Although the lion's share of fossil fuel production is in Canada's western provinces, the other side of the country is also locked into dirty energy sources. For the first time, a new analysis maps out all fossil fuel projects in the region that are currently in operation, development and under consideration, along with ones that have been cancelled.

Released Tuesday by the Canadian Centre for Policy Alternatives-NS in partnership with the think tank's B.C. office and the Corporate Mapping Project, the report focuses on the four Atlantic provinces and Quebec between 2010 and 2021. The report, titled Mapping Fossil Fuel Lock-In and Contestation in Eastern Canada, suggests the region is sitting at a crossroads. There have been 19 new extractive projects proposed since 2010 that stand to threaten the reduction of greenhouse gas emissions. But many of those projects have been defeated after opposition from communities across the region, which should signal the need to transition to truly clean energy, the report says.

Graphic from the Canadian Centre for Policy Alternatives/Corporate Mapping Project

In Nova Scotia, where this month’s wildfires have prompted thousands to evacuate, the Alton Gas project was cancelled in 2021 after strong Mi'kmaw opposition. There is a moratorium on fracking in the province, which followed public pushback, and also a pause in Newfoundland. In neighbouring New Brunswick, a moratorium has been in place since 2014 after huge opposition and protests from Indigenous supporters — many from Elsipogtog First Nation — and other opponents. And while Premier Blaine Higgs has recently said he wants to expand fracking regardless of the moratorium, First Nations have said they are prepared to push back again.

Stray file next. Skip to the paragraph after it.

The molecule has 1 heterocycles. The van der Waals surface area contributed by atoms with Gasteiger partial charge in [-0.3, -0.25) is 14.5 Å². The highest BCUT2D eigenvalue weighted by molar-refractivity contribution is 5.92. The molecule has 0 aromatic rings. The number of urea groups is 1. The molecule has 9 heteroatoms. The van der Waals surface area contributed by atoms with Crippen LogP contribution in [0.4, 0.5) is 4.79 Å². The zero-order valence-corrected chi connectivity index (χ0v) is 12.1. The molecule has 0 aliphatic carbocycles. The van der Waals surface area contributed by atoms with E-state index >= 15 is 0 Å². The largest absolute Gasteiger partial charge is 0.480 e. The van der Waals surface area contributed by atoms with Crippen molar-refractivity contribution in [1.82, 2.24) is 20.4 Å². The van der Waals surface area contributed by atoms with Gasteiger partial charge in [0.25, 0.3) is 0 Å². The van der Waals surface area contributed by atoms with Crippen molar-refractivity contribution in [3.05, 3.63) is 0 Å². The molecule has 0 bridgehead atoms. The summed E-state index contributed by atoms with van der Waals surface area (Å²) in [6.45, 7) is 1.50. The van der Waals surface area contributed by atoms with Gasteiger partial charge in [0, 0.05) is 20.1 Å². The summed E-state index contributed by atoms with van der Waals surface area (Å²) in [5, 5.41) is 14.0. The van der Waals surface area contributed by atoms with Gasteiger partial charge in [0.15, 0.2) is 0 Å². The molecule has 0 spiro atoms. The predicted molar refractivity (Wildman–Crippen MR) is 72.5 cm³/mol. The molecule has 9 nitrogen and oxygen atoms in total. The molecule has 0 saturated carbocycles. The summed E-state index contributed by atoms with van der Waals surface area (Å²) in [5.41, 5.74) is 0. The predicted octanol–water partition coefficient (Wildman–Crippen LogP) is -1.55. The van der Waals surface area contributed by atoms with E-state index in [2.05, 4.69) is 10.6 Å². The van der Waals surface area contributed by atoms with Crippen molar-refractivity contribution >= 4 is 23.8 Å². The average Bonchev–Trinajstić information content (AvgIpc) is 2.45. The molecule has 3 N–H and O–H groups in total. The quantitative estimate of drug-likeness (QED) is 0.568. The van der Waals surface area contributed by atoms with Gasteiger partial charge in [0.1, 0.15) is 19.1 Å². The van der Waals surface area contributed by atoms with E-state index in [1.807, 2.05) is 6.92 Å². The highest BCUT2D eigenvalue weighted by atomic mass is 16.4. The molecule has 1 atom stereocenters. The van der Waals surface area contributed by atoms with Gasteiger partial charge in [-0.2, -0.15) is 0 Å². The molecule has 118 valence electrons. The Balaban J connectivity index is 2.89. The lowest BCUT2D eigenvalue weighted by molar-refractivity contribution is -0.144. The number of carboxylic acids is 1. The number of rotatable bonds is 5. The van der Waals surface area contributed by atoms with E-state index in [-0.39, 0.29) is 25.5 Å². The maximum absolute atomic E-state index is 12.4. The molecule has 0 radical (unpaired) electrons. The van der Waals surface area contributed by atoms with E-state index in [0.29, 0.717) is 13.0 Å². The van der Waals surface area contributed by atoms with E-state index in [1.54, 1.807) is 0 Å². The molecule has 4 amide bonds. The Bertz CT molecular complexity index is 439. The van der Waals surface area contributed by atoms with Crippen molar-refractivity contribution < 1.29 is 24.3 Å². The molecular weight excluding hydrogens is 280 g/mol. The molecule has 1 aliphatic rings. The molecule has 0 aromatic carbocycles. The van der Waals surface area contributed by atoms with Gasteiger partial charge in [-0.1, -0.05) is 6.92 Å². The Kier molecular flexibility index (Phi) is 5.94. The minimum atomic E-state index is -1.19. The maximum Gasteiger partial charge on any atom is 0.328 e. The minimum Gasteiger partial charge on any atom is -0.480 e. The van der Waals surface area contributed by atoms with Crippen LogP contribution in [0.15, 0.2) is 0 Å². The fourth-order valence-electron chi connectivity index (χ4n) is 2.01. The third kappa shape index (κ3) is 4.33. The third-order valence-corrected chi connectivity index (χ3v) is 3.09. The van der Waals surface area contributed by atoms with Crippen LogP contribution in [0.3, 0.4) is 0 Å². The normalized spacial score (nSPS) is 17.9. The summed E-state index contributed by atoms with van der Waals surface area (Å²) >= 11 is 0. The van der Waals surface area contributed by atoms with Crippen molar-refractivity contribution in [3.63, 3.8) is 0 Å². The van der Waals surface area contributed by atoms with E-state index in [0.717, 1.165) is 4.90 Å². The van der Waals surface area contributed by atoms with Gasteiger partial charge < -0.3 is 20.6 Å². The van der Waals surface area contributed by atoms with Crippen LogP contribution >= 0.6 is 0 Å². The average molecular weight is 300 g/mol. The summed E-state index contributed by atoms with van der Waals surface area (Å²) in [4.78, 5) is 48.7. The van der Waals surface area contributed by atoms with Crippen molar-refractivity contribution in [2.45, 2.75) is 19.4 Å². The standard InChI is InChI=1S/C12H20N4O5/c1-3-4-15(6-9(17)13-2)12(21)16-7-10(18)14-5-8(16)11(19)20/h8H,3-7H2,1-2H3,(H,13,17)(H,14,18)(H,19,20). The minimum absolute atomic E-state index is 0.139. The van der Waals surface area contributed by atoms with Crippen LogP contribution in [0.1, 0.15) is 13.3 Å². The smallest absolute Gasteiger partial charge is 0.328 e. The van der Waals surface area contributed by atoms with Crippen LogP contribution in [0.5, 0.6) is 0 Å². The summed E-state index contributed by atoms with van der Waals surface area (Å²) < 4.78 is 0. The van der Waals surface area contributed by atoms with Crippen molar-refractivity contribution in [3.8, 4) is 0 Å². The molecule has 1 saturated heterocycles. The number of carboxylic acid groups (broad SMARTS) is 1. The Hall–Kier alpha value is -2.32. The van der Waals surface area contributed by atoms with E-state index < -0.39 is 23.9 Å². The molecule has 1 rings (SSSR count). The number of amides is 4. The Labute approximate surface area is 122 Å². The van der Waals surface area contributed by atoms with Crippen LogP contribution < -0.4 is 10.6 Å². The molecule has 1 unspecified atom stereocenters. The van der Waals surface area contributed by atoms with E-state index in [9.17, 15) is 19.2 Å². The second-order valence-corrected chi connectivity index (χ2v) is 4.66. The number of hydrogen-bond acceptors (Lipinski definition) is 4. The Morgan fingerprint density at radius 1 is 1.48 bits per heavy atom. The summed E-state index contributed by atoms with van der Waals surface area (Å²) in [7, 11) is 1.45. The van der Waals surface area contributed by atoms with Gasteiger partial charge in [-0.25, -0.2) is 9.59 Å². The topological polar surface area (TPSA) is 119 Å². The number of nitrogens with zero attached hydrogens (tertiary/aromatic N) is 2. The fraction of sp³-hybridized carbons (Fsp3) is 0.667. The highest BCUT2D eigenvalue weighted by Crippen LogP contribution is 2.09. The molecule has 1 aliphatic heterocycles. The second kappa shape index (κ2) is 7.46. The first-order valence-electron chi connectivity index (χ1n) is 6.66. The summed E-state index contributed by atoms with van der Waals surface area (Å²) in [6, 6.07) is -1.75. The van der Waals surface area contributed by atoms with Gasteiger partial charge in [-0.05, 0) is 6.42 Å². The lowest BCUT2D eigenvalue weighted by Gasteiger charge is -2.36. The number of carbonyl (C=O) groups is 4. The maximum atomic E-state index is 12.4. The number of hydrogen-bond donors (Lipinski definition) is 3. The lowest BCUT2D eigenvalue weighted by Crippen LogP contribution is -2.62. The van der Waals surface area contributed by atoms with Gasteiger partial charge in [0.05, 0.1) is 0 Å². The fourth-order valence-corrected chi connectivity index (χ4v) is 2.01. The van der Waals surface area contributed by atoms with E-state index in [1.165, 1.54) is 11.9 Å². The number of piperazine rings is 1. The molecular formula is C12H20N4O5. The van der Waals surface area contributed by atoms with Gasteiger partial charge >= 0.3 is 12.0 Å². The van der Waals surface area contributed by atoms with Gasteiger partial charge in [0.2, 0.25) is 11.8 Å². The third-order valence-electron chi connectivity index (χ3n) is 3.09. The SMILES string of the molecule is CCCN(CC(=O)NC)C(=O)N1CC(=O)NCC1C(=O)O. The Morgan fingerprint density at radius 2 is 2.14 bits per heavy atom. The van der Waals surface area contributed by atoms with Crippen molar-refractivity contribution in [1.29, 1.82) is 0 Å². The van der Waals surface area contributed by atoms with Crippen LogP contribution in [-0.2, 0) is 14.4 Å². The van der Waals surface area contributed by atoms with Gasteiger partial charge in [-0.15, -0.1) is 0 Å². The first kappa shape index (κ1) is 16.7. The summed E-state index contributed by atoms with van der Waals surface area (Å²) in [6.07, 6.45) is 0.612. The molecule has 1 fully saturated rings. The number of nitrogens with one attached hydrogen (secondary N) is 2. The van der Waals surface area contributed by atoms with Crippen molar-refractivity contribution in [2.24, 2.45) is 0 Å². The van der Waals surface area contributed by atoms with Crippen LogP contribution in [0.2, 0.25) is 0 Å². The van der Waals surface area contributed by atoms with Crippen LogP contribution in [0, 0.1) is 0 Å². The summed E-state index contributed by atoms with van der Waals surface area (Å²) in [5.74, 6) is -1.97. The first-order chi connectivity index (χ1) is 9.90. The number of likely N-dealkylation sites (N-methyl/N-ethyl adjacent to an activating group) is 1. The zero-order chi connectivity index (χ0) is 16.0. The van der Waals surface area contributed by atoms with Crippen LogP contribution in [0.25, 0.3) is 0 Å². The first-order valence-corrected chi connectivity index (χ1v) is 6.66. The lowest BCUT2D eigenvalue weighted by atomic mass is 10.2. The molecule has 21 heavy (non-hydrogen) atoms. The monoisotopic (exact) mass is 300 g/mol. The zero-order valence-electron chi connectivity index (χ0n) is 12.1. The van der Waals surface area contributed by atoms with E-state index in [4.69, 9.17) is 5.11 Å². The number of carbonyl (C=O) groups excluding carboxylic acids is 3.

These victories are notable, said Emily Eaton, co-author and professor of geography and environmental studies at the University of Regina, and spread beyond Nova Scotia and New Brunswick.

“Socio-ecological movements in all five provinces have challenged fossil fuel projects and these rising ‘flashpoints’ of resistance have succeeded in blocking most of the expansion of fossil fuel infrastructure,” the report reads.

Eaton notes an interesting example with the Goldboro liquefied natural gas (LNG) project in Nova Scotia, which was stalled after Mi'kmaq protested over safety concerns around the 5,000-person work camp necessary for the construction. The company, Pieridae, then said it was considering a floating barge instead of an on-land facility to liquefy natural gas piped in from Alberta and see it shipped off to Europe. However, the company has recently said it’s now hoping for a smaller project with natural gas sourced from within Atlantic Canada, namely fracked gas from New Brunswick.

Graphic from the Canadian Centre for Policy Alternatives/Corporate Mapping Project

“I think one of the things we found in this research on Eastern Canada is the extent to which this region is really interconnected,” said Eaton. “So for example, a lot of successful resistance to fracking and the Alton Gas project in Nova Scotia, a lot of the history and success was laid on top of the Elsipogtog resistance in New Brunswick.”

Here's the rundown on a new report from Corporate Mapping Project and @CCPANS @CCPA_BC, which argues that “now is an opportune moment to develop an alternative Eastern Canadian vision of an energy transition.”

Similarly, movements in Quebec have also affected nearby provinces, added JP Sapinski, co-author of the report and assistant professor of environmental studies at Université de Moncton. Very strong opposition to the TransCanada Energy East pipeline preceded its cancellation in 2017, he explained. If completed, it would have carried 1.1 million barrels of crude oil a day from Alberta through Quebec to an export terminal in Saint John, N.B.